We see this Becoming in the next poem, where Nietzsche becomes a serpent. Not a serpent in the tradition of Western thinking -- the evil, conniving snake which deceives first the gullible woman and then the weak man – and an obvious misogynist man at that. No, this serpent is what it is, it moves through the rocks and the grass, it sheds it skin, it Becomes into newness, and it eats the food the earth provides. This serpent is real. It is even vulnerable to the violences of the human hand and foot. No emblem of evil here! Nietzsche not only loves this animal, he himself, through the words of this poem, Becomes this animal. And, we also, if we are able to read without interest in the narrow violations of evaluation and judgment, become this serpent. We Become the Becoming animal...

My skin bursts, breaks for fresh rebirth,
And new desires come thronging:
Much I’ve devoured, yet for more earth
The serpent in me’s longing.
Twixt stone and grass I crawl once more,
Hungry, by crooked ways,
To eat the food I ate before,
Earth-fare all serpents praise.

It is in this place, the place of the Becoming animal, that the powers-at-be loose their grasp. It is, for Nietzsche, in Becoming serpent, or mouse, or dog, dragonfly or tiger that a freedom and a joy emerge. For in the world of the snake, there is no more sin, no more God, no more king or queen, no more dominance of governing authorities, no more underlings to govern... but there is the grass to crawl through, one’s skin to shed, a feast of the earth to eat. Nietzsche cared not to call for either rigid structure or chaos; he created a world antithetical to both the Nazi and the anarchist. But he did call for an awakening of the animal, the animal whose influence we cannot escape, the animal which could be the serpent or could be the dove, but the animal which we dare to Become.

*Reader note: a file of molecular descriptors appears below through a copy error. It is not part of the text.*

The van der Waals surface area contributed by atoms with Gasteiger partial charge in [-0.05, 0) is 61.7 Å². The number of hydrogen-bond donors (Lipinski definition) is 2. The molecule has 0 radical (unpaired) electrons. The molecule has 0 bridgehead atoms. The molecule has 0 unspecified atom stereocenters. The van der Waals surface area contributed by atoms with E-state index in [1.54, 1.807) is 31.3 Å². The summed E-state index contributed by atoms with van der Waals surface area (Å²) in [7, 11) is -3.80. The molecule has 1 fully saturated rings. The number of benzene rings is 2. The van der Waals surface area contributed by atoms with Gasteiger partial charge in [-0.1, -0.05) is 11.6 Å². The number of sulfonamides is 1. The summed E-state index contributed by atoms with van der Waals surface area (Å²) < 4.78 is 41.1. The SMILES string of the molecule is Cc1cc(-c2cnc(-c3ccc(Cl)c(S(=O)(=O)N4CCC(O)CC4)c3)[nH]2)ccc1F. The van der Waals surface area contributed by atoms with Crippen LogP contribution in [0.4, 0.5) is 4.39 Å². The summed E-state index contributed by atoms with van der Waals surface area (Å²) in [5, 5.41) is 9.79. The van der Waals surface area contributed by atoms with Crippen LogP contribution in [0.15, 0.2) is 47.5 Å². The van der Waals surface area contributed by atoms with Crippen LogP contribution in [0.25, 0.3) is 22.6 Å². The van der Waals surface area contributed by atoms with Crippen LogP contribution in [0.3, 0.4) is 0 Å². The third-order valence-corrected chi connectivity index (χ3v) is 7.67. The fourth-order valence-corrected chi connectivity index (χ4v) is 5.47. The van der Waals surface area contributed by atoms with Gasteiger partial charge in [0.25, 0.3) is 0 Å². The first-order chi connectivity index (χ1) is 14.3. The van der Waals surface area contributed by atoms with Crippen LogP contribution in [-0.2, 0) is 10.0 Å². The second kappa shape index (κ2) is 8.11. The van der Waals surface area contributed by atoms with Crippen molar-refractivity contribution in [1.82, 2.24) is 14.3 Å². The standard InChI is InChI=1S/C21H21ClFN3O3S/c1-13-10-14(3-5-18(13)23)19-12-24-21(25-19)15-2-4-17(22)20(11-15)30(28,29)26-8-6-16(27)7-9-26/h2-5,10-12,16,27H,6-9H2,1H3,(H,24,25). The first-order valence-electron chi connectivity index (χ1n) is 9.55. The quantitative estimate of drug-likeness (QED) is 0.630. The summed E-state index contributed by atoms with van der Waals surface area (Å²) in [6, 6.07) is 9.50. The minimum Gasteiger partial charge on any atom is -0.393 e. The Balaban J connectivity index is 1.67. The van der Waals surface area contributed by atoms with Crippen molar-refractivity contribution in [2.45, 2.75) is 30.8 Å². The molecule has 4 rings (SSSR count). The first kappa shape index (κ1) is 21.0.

How strange this all appears. So removed are we from the creatures we share this world with, from the very creatures we are and we can become, that such concepts seem strange and utterly bizarre. Yet, perhaps, never before in our history has the Becoming animal been so required within our lives. We destroy creatures and the worlds they move within not because we are hungry, not because we, like the tiger and the hawk, desire to hunt and eat, but because, on the contrary, we are separate, distinct, disconnected from almost everything living. Let us Become that spider, that fly, that migrating songbird, that salmon, that disappearing shark. Let us become the hawk, the owl, the worm. Let us become Nietzsche’s serpent, and in so doing, discover the beauty and power of Becoming not just animal, but also wonderfully human.

Friedrich Nietzsche (2006). The Gay Science. New York: Dover Publications.